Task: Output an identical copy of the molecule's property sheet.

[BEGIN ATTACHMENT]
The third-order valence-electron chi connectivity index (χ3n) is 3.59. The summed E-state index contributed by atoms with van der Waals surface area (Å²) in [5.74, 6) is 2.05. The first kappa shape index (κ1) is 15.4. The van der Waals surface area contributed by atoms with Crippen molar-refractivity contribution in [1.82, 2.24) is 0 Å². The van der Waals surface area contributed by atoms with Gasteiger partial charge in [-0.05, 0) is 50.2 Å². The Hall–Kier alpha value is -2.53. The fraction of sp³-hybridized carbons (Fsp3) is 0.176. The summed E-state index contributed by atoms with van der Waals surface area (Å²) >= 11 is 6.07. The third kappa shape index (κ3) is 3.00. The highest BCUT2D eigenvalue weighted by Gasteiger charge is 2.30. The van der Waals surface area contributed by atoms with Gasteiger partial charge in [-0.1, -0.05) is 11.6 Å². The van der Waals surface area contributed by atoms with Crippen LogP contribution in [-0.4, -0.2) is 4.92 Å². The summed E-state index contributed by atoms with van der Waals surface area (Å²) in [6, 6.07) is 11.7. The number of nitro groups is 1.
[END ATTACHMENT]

The third-order valence-electron chi connectivity index (χ3n) is 3.59. The summed E-state index contributed by atoms with van der Waals surface area (Å²) in [5.74, 6) is 2.05. The first kappa shape index (κ1) is 15.4. The van der Waals surface area contributed by atoms with Crippen molar-refractivity contribution in [1.82, 2.24) is 0 Å². The van der Waals surface area contributed by atoms with Gasteiger partial charge in [-0.05, 0) is 50.2 Å². The Hall–Kier alpha value is -2.53. The fraction of sp³-hybridized carbons (Fsp3) is 0.176. The summed E-state index contributed by atoms with van der Waals surface area (Å²) >= 11 is 6.07. The third kappa shape index (κ3) is 3.00. The highest BCUT2D eigenvalue weighted by Gasteiger charge is 2.30. The van der Waals surface area contributed by atoms with Gasteiger partial charge in [-0.1, -0.05) is 11.6 Å². The van der Waals surface area contributed by atoms with Crippen LogP contribution in [-0.4, -0.2) is 4.92 Å². The summed E-state index contributed by atoms with van der Waals surface area (Å²) in [6, 6.07) is 11.7. The number of nitro groups is 1.